Gainesville Sun // Carl Ramey
Another year, another entirely predictable Florida legislative session: last-minute, back-room deal making, leading to more bad news for public schools.
Indeed, if it’s not fervently advancing the agenda of the National Rifle Association, the most predictable behavior of Tallahassee lawmakers is their relentless favoring of privately run charter schools (over conventional public schools). The latest assault is a requirement that public school districts share property tax revenue with charter schools. Another is a new program called “Schools of Hope,” allowing charter operators to tap into a $140 million fund to open new schools in the same general neighborhood of underperforming public schools.
Make no mistake: This is the most contentious, consequential topic in American education today. Right now, however, let me raise two ancillary topics — as a way of illustrating how, apart from the broader assault, it’s also possible to eat away at the core of public education by targeted, partisan nibbling around the edges.
As evidence, I proffer two laws attracting less attention, but also enacted this year. One grants students heightened flexibility to organize prayer groups, religious clubs and other religious gatherings before, during and after the school day; the other grants all Florida residents (not just parents) a new right to challenge what’s taught in science and other classrooms.
Although the religious right likes to claim that the Supreme Court has declared public schools to be “religion-free zones,” the claim is totally baseless. In Florida, and elsewhere, students have long had the right to pray individually or in groups, to openly discuss religious views with willing peers, and to utilize available school facilities in the same way as secular groups.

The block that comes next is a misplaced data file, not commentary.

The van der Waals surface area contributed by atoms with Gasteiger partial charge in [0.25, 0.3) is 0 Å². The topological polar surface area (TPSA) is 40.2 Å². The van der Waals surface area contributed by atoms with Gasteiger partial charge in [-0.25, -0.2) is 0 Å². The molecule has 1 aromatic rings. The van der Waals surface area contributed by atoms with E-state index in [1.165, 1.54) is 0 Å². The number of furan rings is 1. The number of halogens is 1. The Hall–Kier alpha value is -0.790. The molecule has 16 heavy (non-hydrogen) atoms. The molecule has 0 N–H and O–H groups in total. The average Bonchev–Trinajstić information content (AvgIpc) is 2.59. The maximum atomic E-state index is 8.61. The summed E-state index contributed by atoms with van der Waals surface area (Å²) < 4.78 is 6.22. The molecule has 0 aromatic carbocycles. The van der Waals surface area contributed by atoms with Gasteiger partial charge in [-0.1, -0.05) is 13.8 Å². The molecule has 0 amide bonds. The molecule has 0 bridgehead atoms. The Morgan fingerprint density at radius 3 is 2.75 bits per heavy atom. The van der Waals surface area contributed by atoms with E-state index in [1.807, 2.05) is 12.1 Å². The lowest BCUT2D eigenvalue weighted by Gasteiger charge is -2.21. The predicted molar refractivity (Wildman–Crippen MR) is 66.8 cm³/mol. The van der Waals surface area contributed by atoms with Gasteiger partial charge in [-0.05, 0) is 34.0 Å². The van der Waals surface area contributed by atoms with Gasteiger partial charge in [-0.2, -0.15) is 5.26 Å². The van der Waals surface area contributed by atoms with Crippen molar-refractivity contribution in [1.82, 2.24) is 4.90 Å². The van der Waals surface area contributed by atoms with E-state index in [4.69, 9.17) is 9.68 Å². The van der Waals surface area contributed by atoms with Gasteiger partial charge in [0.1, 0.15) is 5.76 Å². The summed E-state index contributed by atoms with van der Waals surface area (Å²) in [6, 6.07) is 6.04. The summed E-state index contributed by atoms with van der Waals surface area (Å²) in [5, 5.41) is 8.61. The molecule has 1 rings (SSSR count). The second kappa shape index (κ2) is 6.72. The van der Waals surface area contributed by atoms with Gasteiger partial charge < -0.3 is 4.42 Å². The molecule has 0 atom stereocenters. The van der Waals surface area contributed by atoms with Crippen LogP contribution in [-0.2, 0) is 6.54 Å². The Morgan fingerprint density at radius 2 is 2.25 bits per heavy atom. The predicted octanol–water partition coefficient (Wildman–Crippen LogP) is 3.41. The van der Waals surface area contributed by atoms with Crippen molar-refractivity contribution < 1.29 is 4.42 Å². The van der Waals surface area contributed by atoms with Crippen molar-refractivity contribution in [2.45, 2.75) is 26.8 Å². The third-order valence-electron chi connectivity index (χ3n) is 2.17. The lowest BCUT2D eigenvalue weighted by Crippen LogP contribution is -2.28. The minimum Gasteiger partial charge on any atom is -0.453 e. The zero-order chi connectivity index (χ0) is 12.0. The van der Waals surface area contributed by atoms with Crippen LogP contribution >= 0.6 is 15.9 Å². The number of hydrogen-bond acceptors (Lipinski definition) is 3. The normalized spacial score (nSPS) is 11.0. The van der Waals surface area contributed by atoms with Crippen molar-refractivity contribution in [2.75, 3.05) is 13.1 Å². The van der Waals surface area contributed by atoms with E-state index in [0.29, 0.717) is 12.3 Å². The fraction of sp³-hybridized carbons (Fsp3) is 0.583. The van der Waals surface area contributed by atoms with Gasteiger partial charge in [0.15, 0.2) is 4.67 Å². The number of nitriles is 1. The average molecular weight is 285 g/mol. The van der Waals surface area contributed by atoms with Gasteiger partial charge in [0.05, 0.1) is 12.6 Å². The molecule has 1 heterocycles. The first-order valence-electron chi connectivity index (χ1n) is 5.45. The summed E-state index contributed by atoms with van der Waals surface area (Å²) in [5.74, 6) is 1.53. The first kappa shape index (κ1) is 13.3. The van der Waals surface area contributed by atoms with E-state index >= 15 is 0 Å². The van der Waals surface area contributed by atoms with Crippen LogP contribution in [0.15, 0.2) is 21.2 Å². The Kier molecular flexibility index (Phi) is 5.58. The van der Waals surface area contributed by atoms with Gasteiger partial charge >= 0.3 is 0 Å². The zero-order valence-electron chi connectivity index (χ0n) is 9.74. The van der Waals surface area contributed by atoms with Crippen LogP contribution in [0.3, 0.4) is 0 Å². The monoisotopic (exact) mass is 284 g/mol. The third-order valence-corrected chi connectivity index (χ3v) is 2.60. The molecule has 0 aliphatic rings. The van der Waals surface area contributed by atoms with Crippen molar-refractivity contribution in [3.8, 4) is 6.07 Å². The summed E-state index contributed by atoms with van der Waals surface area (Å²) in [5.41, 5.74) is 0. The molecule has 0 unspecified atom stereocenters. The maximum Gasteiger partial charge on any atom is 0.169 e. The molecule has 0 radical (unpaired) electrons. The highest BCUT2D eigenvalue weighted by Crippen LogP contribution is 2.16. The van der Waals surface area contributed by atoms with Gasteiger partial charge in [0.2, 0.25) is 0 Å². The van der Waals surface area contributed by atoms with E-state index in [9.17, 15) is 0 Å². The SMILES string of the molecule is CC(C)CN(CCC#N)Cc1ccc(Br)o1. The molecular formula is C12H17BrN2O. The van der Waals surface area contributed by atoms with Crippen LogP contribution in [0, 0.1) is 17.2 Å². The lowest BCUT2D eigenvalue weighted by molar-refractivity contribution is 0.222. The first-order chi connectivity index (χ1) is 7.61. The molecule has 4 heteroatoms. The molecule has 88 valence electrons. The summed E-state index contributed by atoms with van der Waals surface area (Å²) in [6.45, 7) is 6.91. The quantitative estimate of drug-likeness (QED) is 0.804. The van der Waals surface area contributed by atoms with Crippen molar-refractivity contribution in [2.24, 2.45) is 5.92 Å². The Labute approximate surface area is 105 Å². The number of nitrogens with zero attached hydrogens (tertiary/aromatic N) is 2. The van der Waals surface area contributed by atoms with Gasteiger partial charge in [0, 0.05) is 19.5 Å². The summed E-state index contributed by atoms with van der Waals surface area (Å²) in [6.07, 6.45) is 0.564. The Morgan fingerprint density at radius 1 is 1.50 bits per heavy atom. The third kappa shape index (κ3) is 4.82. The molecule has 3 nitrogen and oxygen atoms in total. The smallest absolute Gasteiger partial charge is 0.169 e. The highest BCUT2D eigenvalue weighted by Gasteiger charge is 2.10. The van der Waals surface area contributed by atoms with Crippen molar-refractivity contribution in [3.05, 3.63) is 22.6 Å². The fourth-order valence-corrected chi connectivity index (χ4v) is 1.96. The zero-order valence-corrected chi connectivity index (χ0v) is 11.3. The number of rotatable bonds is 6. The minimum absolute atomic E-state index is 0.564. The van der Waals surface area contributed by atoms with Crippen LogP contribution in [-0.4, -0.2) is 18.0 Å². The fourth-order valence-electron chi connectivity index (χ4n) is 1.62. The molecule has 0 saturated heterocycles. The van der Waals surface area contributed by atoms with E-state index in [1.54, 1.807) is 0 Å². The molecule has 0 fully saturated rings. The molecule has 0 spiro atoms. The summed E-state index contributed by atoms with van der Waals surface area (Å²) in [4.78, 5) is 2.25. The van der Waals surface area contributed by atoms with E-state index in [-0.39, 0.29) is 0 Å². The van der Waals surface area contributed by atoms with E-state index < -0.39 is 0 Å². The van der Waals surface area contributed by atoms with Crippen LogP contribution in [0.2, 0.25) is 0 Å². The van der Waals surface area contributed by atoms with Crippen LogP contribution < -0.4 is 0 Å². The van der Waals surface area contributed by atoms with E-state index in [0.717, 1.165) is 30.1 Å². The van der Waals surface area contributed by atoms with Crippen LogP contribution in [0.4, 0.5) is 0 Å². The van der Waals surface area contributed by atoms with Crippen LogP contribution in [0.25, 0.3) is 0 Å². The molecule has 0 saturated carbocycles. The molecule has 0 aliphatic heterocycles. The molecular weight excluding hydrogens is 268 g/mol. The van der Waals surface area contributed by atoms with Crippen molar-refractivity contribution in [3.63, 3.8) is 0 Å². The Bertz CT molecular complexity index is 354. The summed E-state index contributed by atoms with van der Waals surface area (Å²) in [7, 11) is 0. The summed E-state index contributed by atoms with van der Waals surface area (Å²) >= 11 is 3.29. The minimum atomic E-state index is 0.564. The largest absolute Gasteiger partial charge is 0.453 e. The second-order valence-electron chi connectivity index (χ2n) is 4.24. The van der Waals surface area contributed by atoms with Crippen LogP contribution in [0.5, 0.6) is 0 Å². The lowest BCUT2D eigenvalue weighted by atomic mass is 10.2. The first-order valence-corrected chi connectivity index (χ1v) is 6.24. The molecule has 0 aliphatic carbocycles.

The problem with the “Florida Student and School Personnel Religious Liberties Act” is not just that it largely confirms what’s already legal; it takes a dangerous step beyond. Instead of respecting the time-honored separation of church and state (school), the act purposely integrates more church into school. In fact, its principal effect is to actually encourage overt religious expression in every conceivable context of the school experience.
Especially troublesome is how it seems to handcuff teachers and directly implicate all “school personnel.” For example, teachers could, arguably, be guilty of discrimination if, before awarding a passing grade, they insisted on revisions to a written assignment where the student relied solely on religious belief to deny or debunk a demonstrable historic event (on which the assignment was based).
Teachers and administrators in public schools are “state” actors, and shouldn’t encourage or be seen as endorsing any particular religious activity. Yet, instead of upholding such neutrality, this new law specifically authorizes school “personnel” (teachers, principals and staff) to participate in “religious activities on school grounds that are initiated by students …” That’s a bridge too far.
Equally problematic are the amendments enacted this year to Florida’s education code; specifically, the section that permits challenges to “instructional materials” used by public schools. Previously, challenges were limited to parents with children in the school district. Now, any resident of the county with an axe to grind can challenge the appropriateness of anything (textbooks, videos, software, etc.) having “intellectual content” and used as a “major tool” for instruction.
In short, a limited, parent-centric complaint procedure has been turned into an open-ended, highly accessible platform for sectarian pressure groups — more interested in advancing a particular belief than how certain material might impact a particular child. It opens up the possibility of coordinated campaigns by groups seeking to ban material deemed objectionable on religious or political grounds (such as evolution and global warming).
Already, Florida Citizens Alliance (a leading group behind these measures) has made it clear that it intends to promote its doctrinaire agenda by conflating the new religious “discrimination” law with the expanded provision for challenging “instructional materials.” If you have doubts, just check the group’s website.
It’s bad enough that certain narrow, vested interests have succeeded in convincing compliant legislators to meddle in the inherently diverse nature of public schools. What’s worse, for a nation increasingly separated along partisan lines, is that they’ve made public education a new battleground for divisive identity politics.